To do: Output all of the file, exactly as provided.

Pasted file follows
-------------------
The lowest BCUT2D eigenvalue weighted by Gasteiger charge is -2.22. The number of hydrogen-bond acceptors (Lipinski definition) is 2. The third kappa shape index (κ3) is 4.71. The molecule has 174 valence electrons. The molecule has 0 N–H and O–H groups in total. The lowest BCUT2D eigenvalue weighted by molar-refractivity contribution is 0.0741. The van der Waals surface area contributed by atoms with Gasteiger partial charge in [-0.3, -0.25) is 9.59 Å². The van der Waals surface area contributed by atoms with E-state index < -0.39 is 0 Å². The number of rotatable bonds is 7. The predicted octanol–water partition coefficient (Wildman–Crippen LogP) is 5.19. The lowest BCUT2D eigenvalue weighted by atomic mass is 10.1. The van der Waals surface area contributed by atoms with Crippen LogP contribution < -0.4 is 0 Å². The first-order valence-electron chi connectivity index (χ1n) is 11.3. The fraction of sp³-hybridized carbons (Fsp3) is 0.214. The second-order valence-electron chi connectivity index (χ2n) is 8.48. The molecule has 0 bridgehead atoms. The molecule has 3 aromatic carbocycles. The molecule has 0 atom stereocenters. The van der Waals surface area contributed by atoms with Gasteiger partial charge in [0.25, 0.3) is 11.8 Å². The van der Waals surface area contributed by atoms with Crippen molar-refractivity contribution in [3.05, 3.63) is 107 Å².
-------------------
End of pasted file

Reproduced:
The lowest BCUT2D eigenvalue weighted by Gasteiger charge is -2.22. The number of hydrogen-bond acceptors (Lipinski definition) is 2. The third kappa shape index (κ3) is 4.71. The molecule has 174 valence electrons. The molecule has 0 N–H and O–H groups in total. The lowest BCUT2D eigenvalue weighted by molar-refractivity contribution is 0.0741. The van der Waals surface area contributed by atoms with Gasteiger partial charge in [-0.3, -0.25) is 9.59 Å². The van der Waals surface area contributed by atoms with E-state index < -0.39 is 0 Å². The number of rotatable bonds is 7. The predicted octanol–water partition coefficient (Wildman–Crippen LogP) is 5.19. The lowest BCUT2D eigenvalue weighted by atomic mass is 10.1. The van der Waals surface area contributed by atoms with Crippen LogP contribution < -0.4 is 0 Å². The first-order valence-electron chi connectivity index (χ1n) is 11.3. The fraction of sp³-hybridized carbons (Fsp3) is 0.214. The second-order valence-electron chi connectivity index (χ2n) is 8.48. The molecule has 0 bridgehead atoms. The molecule has 3 aromatic carbocycles. The molecule has 0 atom stereocenters. The van der Waals surface area contributed by atoms with Gasteiger partial charge in [0.25, 0.3) is 11.8 Å². The van der Waals surface area contributed by atoms with Crippen molar-refractivity contribution in [3.05, 3.63) is 107 Å².